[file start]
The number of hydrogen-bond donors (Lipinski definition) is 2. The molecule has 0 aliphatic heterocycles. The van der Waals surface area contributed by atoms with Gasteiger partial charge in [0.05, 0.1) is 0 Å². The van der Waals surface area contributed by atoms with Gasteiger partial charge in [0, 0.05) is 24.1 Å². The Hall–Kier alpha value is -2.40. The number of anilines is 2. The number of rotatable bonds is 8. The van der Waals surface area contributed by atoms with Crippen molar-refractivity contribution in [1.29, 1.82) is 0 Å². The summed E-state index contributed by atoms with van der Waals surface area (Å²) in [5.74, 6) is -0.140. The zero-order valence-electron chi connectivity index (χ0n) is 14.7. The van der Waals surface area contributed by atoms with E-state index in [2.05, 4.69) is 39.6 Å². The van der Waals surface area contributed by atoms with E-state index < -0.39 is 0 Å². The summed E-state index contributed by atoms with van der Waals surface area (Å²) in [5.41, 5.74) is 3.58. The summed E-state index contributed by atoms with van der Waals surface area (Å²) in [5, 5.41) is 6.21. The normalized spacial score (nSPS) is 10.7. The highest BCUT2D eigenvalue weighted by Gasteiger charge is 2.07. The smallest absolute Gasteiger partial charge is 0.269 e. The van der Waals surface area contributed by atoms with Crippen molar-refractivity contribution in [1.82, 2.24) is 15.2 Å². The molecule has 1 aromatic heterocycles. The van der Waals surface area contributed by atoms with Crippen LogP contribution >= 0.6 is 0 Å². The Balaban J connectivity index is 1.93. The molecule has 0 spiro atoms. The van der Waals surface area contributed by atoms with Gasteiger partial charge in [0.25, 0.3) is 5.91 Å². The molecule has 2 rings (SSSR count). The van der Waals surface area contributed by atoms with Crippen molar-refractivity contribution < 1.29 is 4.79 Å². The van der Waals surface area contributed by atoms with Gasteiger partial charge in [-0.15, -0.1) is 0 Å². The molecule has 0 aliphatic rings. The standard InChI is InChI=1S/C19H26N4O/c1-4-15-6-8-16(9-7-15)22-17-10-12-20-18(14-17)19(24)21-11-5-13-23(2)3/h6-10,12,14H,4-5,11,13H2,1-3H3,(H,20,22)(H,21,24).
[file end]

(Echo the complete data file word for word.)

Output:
The number of hydrogen-bond donors (Lipinski definition) is 2. The molecule has 0 aliphatic heterocycles. The van der Waals surface area contributed by atoms with Gasteiger partial charge in [0.05, 0.1) is 0 Å². The van der Waals surface area contributed by atoms with Gasteiger partial charge in [0, 0.05) is 24.1 Å². The Hall–Kier alpha value is -2.40. The number of anilines is 2. The number of rotatable bonds is 8. The van der Waals surface area contributed by atoms with Crippen molar-refractivity contribution in [1.29, 1.82) is 0 Å². The summed E-state index contributed by atoms with van der Waals surface area (Å²) in [5.74, 6) is -0.140. The zero-order valence-electron chi connectivity index (χ0n) is 14.7. The van der Waals surface area contributed by atoms with E-state index in [2.05, 4.69) is 39.6 Å². The van der Waals surface area contributed by atoms with E-state index < -0.39 is 0 Å². The summed E-state index contributed by atoms with van der Waals surface area (Å²) in [5.41, 5.74) is 3.58. The summed E-state index contributed by atoms with van der Waals surface area (Å²) in [5, 5.41) is 6.21. The normalized spacial score (nSPS) is 10.7. The highest BCUT2D eigenvalue weighted by Gasteiger charge is 2.07. The smallest absolute Gasteiger partial charge is 0.269 e. The van der Waals surface area contributed by atoms with Crippen molar-refractivity contribution in [1.82, 2.24) is 15.2 Å². The molecule has 1 aromatic heterocycles. The van der Waals surface area contributed by atoms with Crippen LogP contribution >= 0.6 is 0 Å². The Balaban J connectivity index is 1.93. The molecule has 0 spiro atoms. The van der Waals surface area contributed by atoms with Gasteiger partial charge in [0.25, 0.3) is 5.91 Å². The molecule has 2 rings (SSSR count). The van der Waals surface area contributed by atoms with Crippen molar-refractivity contribution < 1.29 is 4.79 Å². The van der Waals surface area contributed by atoms with Gasteiger partial charge in [-0.15, -0.1) is 0 Å². The molecule has 0 aliphatic rings. The standard InChI is InChI=1S/C19H26N4O/c1-4-15-6-8-16(9-7-15)22-17-10-12-20-18(14-17)19(24)21-11-5-13-23(2)3/h6-10,12,14H,4-5,11,13H2,1-3H3,(H,20,22)(H,21,24).